An Indian citizen is entitled to all the rights and remedies enshrined under the Constitution and provided by any statute currently in force. The same does not apply to the refugees or asylum seekers. However, this does not mean that a refugee or an asylum-seeker will have no protection in India.
Protections under Article 14 (right to equality) and Article 21 (right to life and liberty) of the Constitution extend to not just citizens but "all persons". In Louis De Raedt v Union of India (1991) and State of Arunachal Pradesh v Khudiram Chakma (1993), the Supreme Court categorically included foreigners under the ambit of articles 14 and 21. This means that the Indian government has an obligation to protect the lives of not just Indian citizens but also refugees and asylum seekers on Indian soil.
Fate of Afghans Fleeing Taliban
The immigration law in India is covered under the Passport (Entry Into India) Act, 1920, the Foreigners Act, 1946, and the Registration of Foreigners Rules, 1946.
In effect, Indian law does not differentiate between foreigners coming to India on a visa and asylum seekers escaping persecution in their home countries. This lack of distinction is precisely what allows discrimination and human rights violations against asylum seekers, refugees, and trafficked migrants.
While there is no refugee law, there are standing operating procedures (SOPs) issued by the MHA on 29 December 2011, as "internal guidelines" for central and state agencies on “how to deal with refugees.”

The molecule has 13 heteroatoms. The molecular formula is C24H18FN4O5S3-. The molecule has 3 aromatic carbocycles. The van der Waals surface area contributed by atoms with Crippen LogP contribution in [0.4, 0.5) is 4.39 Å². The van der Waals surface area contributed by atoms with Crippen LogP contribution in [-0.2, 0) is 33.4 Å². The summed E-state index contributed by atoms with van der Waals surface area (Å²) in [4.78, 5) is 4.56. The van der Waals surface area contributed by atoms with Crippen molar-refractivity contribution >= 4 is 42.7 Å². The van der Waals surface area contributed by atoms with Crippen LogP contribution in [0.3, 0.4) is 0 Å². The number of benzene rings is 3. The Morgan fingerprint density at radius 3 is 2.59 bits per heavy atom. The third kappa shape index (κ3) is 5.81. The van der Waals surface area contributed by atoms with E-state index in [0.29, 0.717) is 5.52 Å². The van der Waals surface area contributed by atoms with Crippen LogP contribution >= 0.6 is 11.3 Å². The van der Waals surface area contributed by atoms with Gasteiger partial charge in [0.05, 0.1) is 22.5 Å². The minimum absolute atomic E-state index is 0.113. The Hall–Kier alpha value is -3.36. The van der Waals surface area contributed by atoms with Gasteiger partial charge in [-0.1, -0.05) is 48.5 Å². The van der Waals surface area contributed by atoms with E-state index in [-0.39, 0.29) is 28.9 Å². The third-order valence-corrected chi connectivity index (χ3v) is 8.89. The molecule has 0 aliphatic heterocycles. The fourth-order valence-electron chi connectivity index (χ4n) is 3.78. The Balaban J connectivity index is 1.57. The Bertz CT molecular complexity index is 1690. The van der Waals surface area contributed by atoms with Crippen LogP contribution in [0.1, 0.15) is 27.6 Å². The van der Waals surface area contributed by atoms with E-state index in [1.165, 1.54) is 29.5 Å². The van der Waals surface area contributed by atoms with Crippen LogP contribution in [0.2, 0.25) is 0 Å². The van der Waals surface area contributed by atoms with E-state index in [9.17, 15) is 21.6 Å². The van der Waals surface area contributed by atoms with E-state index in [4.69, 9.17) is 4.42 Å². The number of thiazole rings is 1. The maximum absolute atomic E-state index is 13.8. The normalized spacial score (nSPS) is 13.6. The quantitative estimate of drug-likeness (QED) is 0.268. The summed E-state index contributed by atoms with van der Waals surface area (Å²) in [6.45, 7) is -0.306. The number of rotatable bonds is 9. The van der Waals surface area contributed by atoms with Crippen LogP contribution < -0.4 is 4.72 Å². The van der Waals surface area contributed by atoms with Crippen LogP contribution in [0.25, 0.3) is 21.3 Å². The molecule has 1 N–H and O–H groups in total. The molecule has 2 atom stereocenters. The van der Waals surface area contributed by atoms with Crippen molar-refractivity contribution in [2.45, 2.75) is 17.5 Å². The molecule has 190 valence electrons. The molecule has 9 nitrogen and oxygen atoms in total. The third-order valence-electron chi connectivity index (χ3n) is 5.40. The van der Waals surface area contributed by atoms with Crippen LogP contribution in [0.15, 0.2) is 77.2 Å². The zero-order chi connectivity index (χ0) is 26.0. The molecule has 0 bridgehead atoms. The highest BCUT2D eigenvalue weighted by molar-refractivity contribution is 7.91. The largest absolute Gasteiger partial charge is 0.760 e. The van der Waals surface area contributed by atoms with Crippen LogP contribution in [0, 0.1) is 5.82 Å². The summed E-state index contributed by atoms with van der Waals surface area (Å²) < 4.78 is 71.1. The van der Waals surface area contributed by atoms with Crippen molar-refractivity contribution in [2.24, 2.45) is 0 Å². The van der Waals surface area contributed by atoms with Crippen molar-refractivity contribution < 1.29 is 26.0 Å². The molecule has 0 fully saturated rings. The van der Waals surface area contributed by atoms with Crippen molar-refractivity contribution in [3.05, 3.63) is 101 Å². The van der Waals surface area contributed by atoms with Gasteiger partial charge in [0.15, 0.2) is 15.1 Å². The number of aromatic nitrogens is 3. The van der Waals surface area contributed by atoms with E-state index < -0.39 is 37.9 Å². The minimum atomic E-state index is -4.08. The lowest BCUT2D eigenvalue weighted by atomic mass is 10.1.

The SOPs allow foreigners “claiming to be refugees” to make a representation before Foreigners Regional Registration Office (FRRO) seeking a Long Term Visa. The FRRO is tasked to collect details from the 'foreigner' about the reasons and circumstances in which they left their country of origin, and any document issued by either a national or international agency such as the United Nations High Commissioner for Refugees.
If the FRRO feels that there is a “general perceived threat” in the foreigner’s home country, which may subject them to persecution on account of race, religion, sex, nationality, ethnic identity, membership of a particular social group, or political opinion, the case will be referred to the MHA.
The MHA considers the FRRO report and consults the Ministry of External Affairs (MEA), on whether to grant a Long Time Visa of up to one year to the concerned foreigner. This Long Term Visa can be extended annually for up to five years by making an application to the FRRO.
Since there is no refugee law in India, the government came up with the new category of emergency visa of six months to deal with the Afghans fleeing the crisis. However, what will be the status of these Afghans after the completion of six months? Will they be granted Long Term Visas or will they be deported? All this is unclear.
Under the SOPs, Long Term Visas offer a degree of stability and security to the refugees in India, as holders are eligible for employment in the private sector and can also study in any academic institution. Further, they cannot be deported without special MHA clearance.
However, the incoming Afghans will initially only be on an emergency visa, so we do not know whether the benefits of a Long Term Visa holder will be extended to them. If not, how will they survive for six months? The Indian government has also not clarified the humanitarian assistance and other facilities that will be provided to Afghans coming under the new visa.
Therefore, the fate of Afghan nationals coming to India under the new emergency visa hangs in delicate balance. What's certain is that in the absence of a refugee law, their future in India is open to the political whims and fancies of the present government. History has shown that such a situation does not usually yield positive outcomes.